Favre too hard to predict

It is said that revenge is a dish best served cold, and for Brett Favre(notes), the notion of punching the clock as a purple-clad waiter for Coach Chilly in the frigid Twin Cities was apparently a bit too much to stomach.

At least, that's what I want to believe in the wake of colleague Rick Schwartz's report Thursday that Favre spurned the advances of Minnesota Vikings coach Brad Childress during a phone conversation.


We're still not certain if Favre has left the gridiron for good.

(The Star-Ledger/US Presswire)

Until Favre explains his apparently abrupt change of mind and tells us why he's not coming back for a 19th season, it's tough to know what cooled his reported interest in signing with Minnesota. Then again, even after Favre does speak, a lot of us still won't be sure what to believe.

Given his record of self-contradictory statements over the past 14 months, beginning with that teary-eyed retirement announcement in Green Bay, Favre isn't exactly the most trusted name in news. Some would also argue that he's not especially fair and balanced, with an emphasis on the latter.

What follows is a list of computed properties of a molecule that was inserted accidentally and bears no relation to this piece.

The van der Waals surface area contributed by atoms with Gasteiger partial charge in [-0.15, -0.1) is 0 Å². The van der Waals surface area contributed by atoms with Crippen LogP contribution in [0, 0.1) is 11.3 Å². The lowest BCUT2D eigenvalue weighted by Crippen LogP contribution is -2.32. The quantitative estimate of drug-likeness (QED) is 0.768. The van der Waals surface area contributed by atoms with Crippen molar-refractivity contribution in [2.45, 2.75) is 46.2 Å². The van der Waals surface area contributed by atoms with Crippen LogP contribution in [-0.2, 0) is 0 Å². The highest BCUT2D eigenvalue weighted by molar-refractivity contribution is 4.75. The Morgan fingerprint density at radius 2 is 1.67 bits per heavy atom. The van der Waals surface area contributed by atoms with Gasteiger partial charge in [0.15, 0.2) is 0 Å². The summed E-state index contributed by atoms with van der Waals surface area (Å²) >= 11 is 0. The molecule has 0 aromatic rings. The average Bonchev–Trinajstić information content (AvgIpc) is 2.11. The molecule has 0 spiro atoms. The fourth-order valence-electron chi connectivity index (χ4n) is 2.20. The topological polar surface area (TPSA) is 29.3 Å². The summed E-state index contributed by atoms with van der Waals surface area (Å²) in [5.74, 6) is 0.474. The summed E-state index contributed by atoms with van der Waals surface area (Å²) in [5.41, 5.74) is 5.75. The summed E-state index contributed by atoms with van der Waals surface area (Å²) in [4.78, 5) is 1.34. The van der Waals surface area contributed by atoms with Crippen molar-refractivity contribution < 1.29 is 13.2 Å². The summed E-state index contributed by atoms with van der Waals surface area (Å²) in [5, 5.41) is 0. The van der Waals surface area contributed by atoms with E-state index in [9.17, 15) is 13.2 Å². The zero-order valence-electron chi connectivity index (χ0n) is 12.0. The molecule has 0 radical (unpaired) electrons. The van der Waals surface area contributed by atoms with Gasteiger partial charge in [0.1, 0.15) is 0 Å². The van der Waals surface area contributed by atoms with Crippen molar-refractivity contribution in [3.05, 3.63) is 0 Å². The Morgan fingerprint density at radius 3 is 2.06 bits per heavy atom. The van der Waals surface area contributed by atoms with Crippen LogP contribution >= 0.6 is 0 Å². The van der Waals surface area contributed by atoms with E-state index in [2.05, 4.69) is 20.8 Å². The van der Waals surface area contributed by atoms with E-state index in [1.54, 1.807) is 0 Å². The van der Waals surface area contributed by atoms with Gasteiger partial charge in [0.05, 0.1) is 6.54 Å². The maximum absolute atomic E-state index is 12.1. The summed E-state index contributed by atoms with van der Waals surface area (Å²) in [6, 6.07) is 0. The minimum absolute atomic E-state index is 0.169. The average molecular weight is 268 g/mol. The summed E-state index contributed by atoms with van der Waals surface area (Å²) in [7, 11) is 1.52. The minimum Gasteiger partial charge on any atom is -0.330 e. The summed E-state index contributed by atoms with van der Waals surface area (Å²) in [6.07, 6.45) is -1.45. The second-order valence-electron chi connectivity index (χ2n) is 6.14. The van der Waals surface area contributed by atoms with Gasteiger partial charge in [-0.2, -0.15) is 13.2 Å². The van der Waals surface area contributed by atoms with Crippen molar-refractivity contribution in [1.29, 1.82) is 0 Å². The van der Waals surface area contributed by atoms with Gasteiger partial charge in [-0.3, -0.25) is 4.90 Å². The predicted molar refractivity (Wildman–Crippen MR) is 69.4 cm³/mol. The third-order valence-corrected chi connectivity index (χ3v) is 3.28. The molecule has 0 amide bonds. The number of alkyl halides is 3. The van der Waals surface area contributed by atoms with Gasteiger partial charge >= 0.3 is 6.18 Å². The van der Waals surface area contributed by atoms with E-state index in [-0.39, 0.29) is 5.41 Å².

There's little doubt that Favre, a future Hall of Famer and perhaps the most beloved player in the Packers' proud history, wasn't just a stubborn old gunslinger unwilling to part with the game he loves when he forced his way out of Titletown last summer. Angry over what he viewed as a betrayal by Green Bay general manager Ted Thompson – and, to a lesser extent, coach Mike McCarthy – over their refusal to undo plans to proceed with Aaron Rodgers(notes) as the team's starter following Favre's retirement announcement, the legendary passer tried unsuccessfully to force his way to Minnesota a year ago. Only after those efforts failed did Favre accept a trade to the New York Jets, and vengeance was a driving force.

We know this because in February, after officially ending his six-month experiment with the Jets and retiring a second time, Favre told's Peter King, "Part of me coming back last year, I have to admit now, was sticking it to Ted."